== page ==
It was lovely. It was very atmospheric. We were going to record during the daytime, but it ended up being there was a bird's nest situated in the roof of the hall, and the birds were really noisy, and we had to go back in the evening when the birds had quietened down for the night. It was really good for me because I like recording at night. J Walker found that a bit problematic because he's used to getting up early. Being in this beautiful old wooden building, it had this good feel to it. It was a school that was closed in the 1970s because they only had five pupils left, and on the wall, there was a war memorial and a picture of the Queen and a picture of Ned Kelly.

It didn't feel ghostly?

It's used as a community hall, so it has been kept in quite good shape by the community of Morraya. The actual place was quite spooky, it was surrounded by trees and hills, and the weather at the time was rainy and cold even though it was December. My general feeling of my time there was a little bit spooky, but no, singing in the hall, I felt comfortable and felt nice.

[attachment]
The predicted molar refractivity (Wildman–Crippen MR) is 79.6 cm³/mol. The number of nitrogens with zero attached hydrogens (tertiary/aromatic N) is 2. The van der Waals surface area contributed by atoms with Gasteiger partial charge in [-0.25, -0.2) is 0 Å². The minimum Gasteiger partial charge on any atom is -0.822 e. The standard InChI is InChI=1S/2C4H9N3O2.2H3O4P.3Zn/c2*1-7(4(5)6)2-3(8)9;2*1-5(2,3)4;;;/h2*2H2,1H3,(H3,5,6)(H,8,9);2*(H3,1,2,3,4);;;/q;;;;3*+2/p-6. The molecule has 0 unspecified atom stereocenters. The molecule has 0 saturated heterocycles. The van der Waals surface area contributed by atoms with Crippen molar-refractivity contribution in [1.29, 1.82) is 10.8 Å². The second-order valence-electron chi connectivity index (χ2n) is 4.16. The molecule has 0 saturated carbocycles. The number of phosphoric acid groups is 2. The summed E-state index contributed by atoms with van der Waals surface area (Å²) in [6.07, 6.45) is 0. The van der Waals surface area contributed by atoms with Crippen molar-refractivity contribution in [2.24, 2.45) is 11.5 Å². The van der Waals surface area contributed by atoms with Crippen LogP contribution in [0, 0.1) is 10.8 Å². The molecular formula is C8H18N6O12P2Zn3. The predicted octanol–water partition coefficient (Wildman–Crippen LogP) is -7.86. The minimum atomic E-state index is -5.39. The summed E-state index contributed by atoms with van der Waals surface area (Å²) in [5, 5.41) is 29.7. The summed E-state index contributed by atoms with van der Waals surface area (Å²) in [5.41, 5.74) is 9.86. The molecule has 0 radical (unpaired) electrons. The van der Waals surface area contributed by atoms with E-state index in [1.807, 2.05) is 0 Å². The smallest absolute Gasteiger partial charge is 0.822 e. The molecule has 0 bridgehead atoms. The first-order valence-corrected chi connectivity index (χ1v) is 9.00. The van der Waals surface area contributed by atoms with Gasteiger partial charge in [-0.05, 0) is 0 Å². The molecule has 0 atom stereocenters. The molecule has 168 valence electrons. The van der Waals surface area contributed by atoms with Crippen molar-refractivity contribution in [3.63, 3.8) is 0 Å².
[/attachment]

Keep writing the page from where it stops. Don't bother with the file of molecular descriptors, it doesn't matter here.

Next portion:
How do you write the songs – music first and the lyrics follow, or vice versa?

It can be both ways. Quite a few of the earlier songs came out fully formed with the lyrics and the music coming together at the same time. Some of the songs, I had guitar parts lying around for a long time waiting to find the lyrics for – I think 'Running Through the Night' was one of those. Often a line or a phrase or one word will appeal to me, and a whole song will be based on that one line. Sometimes I write lyrics independently – I think 'Old as the Hills' was one of those where I had written quite a few verses about this character and then the music followed, the lyrics.

Some of the imagery is quite oddball – were you thinking about a general theme for the album?